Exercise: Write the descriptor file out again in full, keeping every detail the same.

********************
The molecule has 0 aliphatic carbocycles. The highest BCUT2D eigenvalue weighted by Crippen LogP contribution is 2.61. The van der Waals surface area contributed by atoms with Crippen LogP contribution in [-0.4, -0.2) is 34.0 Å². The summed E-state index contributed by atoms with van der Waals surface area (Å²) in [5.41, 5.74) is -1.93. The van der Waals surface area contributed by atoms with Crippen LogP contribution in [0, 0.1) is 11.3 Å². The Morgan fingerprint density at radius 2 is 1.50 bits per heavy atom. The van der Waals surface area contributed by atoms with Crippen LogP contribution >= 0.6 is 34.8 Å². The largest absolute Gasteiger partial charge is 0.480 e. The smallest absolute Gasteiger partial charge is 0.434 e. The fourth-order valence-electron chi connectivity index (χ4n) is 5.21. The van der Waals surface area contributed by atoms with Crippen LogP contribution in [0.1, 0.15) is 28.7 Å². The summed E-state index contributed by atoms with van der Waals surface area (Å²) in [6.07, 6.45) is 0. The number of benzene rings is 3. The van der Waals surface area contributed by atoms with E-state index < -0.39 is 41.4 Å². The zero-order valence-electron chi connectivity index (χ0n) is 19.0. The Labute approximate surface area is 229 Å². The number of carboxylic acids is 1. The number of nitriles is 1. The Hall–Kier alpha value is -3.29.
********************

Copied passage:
The molecule has 0 aliphatic carbocycles. The highest BCUT2D eigenvalue weighted by Crippen LogP contribution is 2.61. The van der Waals surface area contributed by atoms with Crippen LogP contribution in [-0.4, -0.2) is 34.0 Å². The summed E-state index contributed by atoms with van der Waals surface area (Å²) in [5.41, 5.74) is -1.93. The van der Waals surface area contributed by atoms with Crippen LogP contribution in [0, 0.1) is 11.3 Å². The Morgan fingerprint density at radius 2 is 1.50 bits per heavy atom. The van der Waals surface area contributed by atoms with Crippen LogP contribution >= 0.6 is 34.8 Å². The largest absolute Gasteiger partial charge is 0.480 e. The smallest absolute Gasteiger partial charge is 0.434 e. The fourth-order valence-electron chi connectivity index (χ4n) is 5.21. The van der Waals surface area contributed by atoms with Crippen LogP contribution in [0.1, 0.15) is 28.7 Å². The summed E-state index contributed by atoms with van der Waals surface area (Å²) in [6.07, 6.45) is 0. The number of benzene rings is 3. The van der Waals surface area contributed by atoms with E-state index < -0.39 is 41.4 Å². The zero-order valence-electron chi connectivity index (χ0n) is 19.0. The Labute approximate surface area is 229 Å². The number of carboxylic acids is 1. The number of nitriles is 1. The Hall–Kier alpha value is -3.29.